By Mark Walton
A NEW RACES INTO the F1 season, and already there are rumours about drivers getting dropped or replaced. Williams has had a dreadful season and Sirotkin is looking vulnerable; Stoffel Vandoorne lacks raw pace and is permanently in Alonso's shadow; and that youngster, Max Verstappen, surely he's going to get sacked by Red Bull. He's useless.
F1 is such a brutal business. How depressing to reach the pinnacle of your sport and think your place in history is assured, only to become a forgotten footnote. And so many drivers are forgotten: don't think that a career in F1 means fame for all eternity. Sure, for the Hamiltons and Vettels maybe, but for the Hulkenbergs and Ocons? For Danii Kvyat, Max Chilton, Jolyon Palmer? Yes, they 'made it' where others failed, but cruel obscurity beckons all the same.
For example, who remembers Pedro Diniz? That's right, the Brazilian guy, debuted in 1995 with the Forti team and ended up partnering Damon Hill at the tail-end of his career at Arrows. Was dropped in 2000 and opened a dairy farm. You do remember him? Good! Though he doesn't prove my point, I was just testing you.
Pascal Fabre. Anyone? Hey, I could package this up as a new after-dinner game, call it Trivial F1 Driver. Fabre succeeded in reaching the highest level of his sport - well done Pascal! Unfortunately, when he reached the top of the ladder he found the doomed AGS team up there, waiting for him. He raced for just the one season, 1987, scored no points and was never heard of again.
Francois Hesnault. He is actually famous for something. Not for joining Ligier in 1984; not even for being Nelson Piquet's team-mate at Brabham in 1985. No, he was the first ever driver to have the now-ubiquitous onboard TV camera fitted to his car, in the 1985 German Grand Prix. Bravo, Hesnault!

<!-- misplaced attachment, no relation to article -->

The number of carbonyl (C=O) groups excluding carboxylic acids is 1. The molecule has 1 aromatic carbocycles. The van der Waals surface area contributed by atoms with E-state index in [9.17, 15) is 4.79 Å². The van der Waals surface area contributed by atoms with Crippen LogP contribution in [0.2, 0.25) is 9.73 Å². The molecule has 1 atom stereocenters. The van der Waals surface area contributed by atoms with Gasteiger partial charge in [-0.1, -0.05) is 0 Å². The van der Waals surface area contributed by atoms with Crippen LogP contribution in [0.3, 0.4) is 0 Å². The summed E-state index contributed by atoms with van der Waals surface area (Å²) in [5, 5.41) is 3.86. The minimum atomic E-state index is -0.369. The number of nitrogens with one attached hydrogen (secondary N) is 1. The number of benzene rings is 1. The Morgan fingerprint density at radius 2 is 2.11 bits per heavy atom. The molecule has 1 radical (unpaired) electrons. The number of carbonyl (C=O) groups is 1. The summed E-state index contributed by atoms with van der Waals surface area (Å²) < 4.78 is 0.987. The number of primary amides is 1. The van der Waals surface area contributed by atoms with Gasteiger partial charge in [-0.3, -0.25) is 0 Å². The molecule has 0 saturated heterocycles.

Travel further back in time and you're into real trivia territory. Anyone heard of Rikky von Opel? Born in New York in 1947 as the stonkingly rich heir to the Opel fortune (yes, as in Opel cars) Rikky was a Lichtensteiner by passport, if not by birth, and he remains the only F1 driver from that important European nation. He entered F1 in 1973 with Ensign, best finish 13th. In 1974 he went to Brabham, because the then-team owner, Bernie Ecclestone, could smell money from 1000 yards. The season didn't go great for Rikky and Bernie had to 'retire' him after six races. Championship points: nil.
Carel de Beaufort? Full name Jonkheer Carel Pieter Anthonie Jan Hubertus Godin de Beaufort, he was a wealthy aristocrat and the first Dutchman to score F1 World Championship points. He won his class at Le Mans in 1957 and entered 31 grands prix in his privately entered Porsche.
However, he's probably most famous for his accident at the Avus banked circuit in Germany in 1959. It was in the Berlin GP, a sports car support race held the day before the German Grand Prix. The Avus banking was 15 metres high, banked at 430 and surfaced with bricks. No wonder it was known as the Wall of Death. During the race, the former Ferrari driver Jean Behra spun his Porsche on the wet bricks, flew off the top of the banking and collided with a flagpole and was killed. Then Beaufort spun on the wet bricks, flew off the top of the banking, only he collided with some trees. Incredibly, the car fell 15 metres and landed on its wheels, and Carel found - to his amazement - that he was still alive. Not knowing what else to do, he drove round the back of the banking, found a gap in the fence and rejoined the race.
Next day, Carel had his photo taken sitting on the top of the banking, wearing a tweed jacket and bizarrely modern looking Converse Allstars on his feet. Try Googling it. He has a kind of bemused smile on his face, not surprisingly.
Anyway, in case you were wondering, that's why I don't want to be an F1 driver. No! Not doing it! Not even if Claire Williams rang up and begged me. I'd tell her, 'You know the old saying, Claire: “Better not to bother at all, than to think you've succeeded and then find you've be consigned to F1 oblivion on a Brazilian dairy farm.'”